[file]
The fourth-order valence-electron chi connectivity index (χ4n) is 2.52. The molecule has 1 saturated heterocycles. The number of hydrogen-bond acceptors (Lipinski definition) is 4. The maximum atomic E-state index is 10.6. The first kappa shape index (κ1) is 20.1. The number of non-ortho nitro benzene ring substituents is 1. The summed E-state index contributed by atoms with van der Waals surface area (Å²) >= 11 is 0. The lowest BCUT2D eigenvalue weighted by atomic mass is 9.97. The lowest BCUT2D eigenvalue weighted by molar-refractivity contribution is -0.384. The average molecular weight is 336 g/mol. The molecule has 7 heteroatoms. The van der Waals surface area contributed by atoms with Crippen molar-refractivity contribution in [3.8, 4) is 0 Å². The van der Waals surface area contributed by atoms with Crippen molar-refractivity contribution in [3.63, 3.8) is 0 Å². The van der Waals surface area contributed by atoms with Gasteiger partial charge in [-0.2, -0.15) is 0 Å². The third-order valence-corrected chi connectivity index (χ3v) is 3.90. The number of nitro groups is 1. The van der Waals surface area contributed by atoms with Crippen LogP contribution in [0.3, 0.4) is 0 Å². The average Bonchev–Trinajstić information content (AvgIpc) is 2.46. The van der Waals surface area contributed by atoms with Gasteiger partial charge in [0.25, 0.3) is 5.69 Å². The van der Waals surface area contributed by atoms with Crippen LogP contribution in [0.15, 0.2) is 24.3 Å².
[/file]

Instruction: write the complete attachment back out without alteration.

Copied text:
The fourth-order valence-electron chi connectivity index (χ4n) is 2.52. The molecule has 1 saturated heterocycles. The number of hydrogen-bond acceptors (Lipinski definition) is 4. The maximum atomic E-state index is 10.6. The first kappa shape index (κ1) is 20.1. The number of non-ortho nitro benzene ring substituents is 1. The summed E-state index contributed by atoms with van der Waals surface area (Å²) >= 11 is 0. The lowest BCUT2D eigenvalue weighted by atomic mass is 9.97. The lowest BCUT2D eigenvalue weighted by molar-refractivity contribution is -0.384. The average molecular weight is 336 g/mol. The molecule has 7 heteroatoms. The van der Waals surface area contributed by atoms with Crippen molar-refractivity contribution in [3.8, 4) is 0 Å². The van der Waals surface area contributed by atoms with Crippen molar-refractivity contribution in [3.63, 3.8) is 0 Å². The van der Waals surface area contributed by atoms with Gasteiger partial charge in [-0.2, -0.15) is 0 Å². The third-order valence-corrected chi connectivity index (χ3v) is 3.90. The number of nitro groups is 1. The van der Waals surface area contributed by atoms with Crippen LogP contribution in [0.3, 0.4) is 0 Å². The average Bonchev–Trinajstić information content (AvgIpc) is 2.46. The van der Waals surface area contributed by atoms with Gasteiger partial charge in [0.25, 0.3) is 5.69 Å². The van der Waals surface area contributed by atoms with Crippen LogP contribution in [0.15, 0.2) is 24.3 Å².